Once one gets into the second part, this book becomes intriguing. The lead character would, at best, be classified and anti-hero. There’s nothing likable about him, but still one wonders how events will unfold. The first part offers the occasional bit of food-for-thought, but isn’t a compelling read for those who didn’t major in Philosophy. Even most Philosophy majors will find it needlessly cynical – if interesting. Still, it’s worth reading, and, hey, it’s really short.

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BOOK REVIEW: The Journey to the East by Hermann Hesse

The Journey to the EastThe Journey to the East by Hermann Hesse
My rating: 5 of 5 stars

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This lesser-known Hesse work adopts a theme common throughout the author’s books in that it’s philosophical man-versus-himself fiction. The book’s protagonist, H.H., is a member of a secretive league [called “The League”] with whom he is undertaking a journey of self-discovery. H.H. fails to complete the expedition, and that fact haunts him into old age. Ultimately, H.H. finds Leo, a servant who’d been on the journey with him, with whom H.H. had a great affinity, and whose disappearance (along with some loot) led to H.H.’s abandonment of the trip. In the process, the lead discovers that nothing was what it seemed.The book examines how vulnerable people are to disillusionment and how quickly they can lose their passion, and it urges the reader to consider from what source one draws one’s strength.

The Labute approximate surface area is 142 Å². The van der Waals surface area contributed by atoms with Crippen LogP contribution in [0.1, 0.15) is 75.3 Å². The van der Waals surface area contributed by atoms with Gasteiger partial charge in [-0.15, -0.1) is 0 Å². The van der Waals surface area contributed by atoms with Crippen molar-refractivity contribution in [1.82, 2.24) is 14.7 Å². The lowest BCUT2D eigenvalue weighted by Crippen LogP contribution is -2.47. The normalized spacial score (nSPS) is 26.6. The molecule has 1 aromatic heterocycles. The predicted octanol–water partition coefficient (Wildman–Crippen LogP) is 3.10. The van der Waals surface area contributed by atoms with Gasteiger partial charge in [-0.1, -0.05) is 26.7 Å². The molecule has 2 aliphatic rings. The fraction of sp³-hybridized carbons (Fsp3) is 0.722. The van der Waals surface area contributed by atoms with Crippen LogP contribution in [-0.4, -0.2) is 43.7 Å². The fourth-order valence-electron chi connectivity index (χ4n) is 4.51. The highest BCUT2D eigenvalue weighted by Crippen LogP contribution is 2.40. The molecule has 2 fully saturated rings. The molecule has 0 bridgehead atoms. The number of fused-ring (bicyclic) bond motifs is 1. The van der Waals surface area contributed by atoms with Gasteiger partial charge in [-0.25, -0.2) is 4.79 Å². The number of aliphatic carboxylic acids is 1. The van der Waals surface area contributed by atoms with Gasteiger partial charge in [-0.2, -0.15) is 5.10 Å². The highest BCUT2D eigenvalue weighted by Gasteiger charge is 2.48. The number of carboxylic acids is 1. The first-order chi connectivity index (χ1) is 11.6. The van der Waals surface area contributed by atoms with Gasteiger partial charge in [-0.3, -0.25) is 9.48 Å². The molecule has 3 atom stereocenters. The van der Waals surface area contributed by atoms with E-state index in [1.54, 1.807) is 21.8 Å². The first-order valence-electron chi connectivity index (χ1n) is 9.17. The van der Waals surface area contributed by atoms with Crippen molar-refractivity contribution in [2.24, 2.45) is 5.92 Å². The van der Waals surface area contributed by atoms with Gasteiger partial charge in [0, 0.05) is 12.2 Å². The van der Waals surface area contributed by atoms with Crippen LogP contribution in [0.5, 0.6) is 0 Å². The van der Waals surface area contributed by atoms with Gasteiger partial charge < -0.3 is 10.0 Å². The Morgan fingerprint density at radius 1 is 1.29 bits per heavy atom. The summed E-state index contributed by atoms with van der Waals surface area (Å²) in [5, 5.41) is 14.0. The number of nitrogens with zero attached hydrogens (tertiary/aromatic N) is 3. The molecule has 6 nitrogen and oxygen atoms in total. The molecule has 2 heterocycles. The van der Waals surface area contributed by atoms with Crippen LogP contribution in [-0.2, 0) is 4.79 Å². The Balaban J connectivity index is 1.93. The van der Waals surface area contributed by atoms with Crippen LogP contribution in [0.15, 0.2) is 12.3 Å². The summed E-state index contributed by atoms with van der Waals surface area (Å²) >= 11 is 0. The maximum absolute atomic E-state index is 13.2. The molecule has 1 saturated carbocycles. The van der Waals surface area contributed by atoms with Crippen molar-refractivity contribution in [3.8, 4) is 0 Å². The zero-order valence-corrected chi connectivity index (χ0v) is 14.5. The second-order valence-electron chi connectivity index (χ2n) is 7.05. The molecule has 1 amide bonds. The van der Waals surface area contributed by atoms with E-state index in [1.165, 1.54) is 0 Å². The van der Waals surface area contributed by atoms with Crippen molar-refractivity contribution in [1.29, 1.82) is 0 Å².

This novella is a little under a hundred pages, and is told in five chapters. The first couple of chapters describe the ill-fated journey. The third chapter is a pivot in which H.H. is considering his inadequate attempt to chronicle events, and is advised to get closure by tracking down Leo. In the last two chapters, H.H. does find Leo, receives the man’s wisdom, and ultimately finds out what really happened.

I enjoyed this book. It’s a quick and simple read, but is extremely thought-provoking. I’d recommend this book for anyone who likes to think about life’s big questions.

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POEM: The Sum of All Ignorance